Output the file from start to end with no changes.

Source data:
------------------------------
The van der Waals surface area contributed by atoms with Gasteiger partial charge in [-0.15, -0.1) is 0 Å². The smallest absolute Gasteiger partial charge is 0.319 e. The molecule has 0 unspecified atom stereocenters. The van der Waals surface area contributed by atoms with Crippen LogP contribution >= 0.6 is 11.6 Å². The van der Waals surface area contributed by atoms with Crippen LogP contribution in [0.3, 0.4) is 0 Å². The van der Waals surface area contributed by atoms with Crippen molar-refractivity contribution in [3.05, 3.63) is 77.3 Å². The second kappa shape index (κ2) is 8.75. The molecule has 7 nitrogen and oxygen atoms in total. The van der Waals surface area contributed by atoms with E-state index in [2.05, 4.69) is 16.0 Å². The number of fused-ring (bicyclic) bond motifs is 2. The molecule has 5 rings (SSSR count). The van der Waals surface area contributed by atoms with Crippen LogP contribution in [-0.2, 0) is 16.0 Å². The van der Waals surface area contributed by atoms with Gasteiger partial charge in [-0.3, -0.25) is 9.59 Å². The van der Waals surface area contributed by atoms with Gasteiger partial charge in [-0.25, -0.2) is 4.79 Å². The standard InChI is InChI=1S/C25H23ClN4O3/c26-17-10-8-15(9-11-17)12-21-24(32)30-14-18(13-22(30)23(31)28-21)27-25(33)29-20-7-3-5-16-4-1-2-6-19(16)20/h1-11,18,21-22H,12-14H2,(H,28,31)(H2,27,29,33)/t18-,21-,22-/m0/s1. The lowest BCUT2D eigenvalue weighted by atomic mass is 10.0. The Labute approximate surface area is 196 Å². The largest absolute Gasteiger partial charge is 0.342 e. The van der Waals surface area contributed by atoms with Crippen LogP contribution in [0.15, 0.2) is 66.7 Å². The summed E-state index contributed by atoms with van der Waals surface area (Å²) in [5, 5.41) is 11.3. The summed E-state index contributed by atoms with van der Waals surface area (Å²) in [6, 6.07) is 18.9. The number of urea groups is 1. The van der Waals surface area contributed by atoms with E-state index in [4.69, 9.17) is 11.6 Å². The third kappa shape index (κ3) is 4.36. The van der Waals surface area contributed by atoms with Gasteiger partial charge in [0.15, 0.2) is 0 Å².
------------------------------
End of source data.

The van der Waals surface area contributed by atoms with Gasteiger partial charge in [-0.15, -0.1) is 0 Å². The smallest absolute Gasteiger partial charge is 0.319 e. The molecule has 0 unspecified atom stereocenters. The van der Waals surface area contributed by atoms with Crippen LogP contribution >= 0.6 is 11.6 Å². The van der Waals surface area contributed by atoms with Crippen LogP contribution in [0.3, 0.4) is 0 Å². The van der Waals surface area contributed by atoms with Crippen molar-refractivity contribution in [3.05, 3.63) is 77.3 Å². The second kappa shape index (κ2) is 8.75. The molecule has 7 nitrogen and oxygen atoms in total. The van der Waals surface area contributed by atoms with E-state index in [2.05, 4.69) is 16.0 Å². The number of fused-ring (bicyclic) bond motifs is 2. The molecule has 5 rings (SSSR count). The van der Waals surface area contributed by atoms with Crippen LogP contribution in [-0.2, 0) is 16.0 Å². The van der Waals surface area contributed by atoms with Gasteiger partial charge in [-0.3, -0.25) is 9.59 Å². The van der Waals surface area contributed by atoms with Gasteiger partial charge in [-0.25, -0.2) is 4.79 Å². The standard InChI is InChI=1S/C25H23ClN4O3/c26-17-10-8-15(9-11-17)12-21-24(32)30-14-18(13-22(30)23(31)28-21)27-25(33)29-20-7-3-5-16-4-1-2-6-19(16)20/h1-11,18,21-22H,12-14H2,(H,28,31)(H2,27,29,33)/t18-,21-,22-/m0/s1. The lowest BCUT2D eigenvalue weighted by atomic mass is 10.0. The Labute approximate surface area is 196 Å². The largest absolute Gasteiger partial charge is 0.342 e. The van der Waals surface area contributed by atoms with Crippen LogP contribution in [0.15, 0.2) is 66.7 Å². The summed E-state index contributed by atoms with van der Waals surface area (Å²) in [5, 5.41) is 11.3. The summed E-state index contributed by atoms with van der Waals surface area (Å²) in [6, 6.07) is 18.9. The number of urea groups is 1. The van der Waals surface area contributed by atoms with E-state index in [4.69, 9.17) is 11.6 Å². The third kappa shape index (κ3) is 4.36. The van der Waals surface area contributed by atoms with Gasteiger partial charge in [0.15, 0.2) is 0 Å².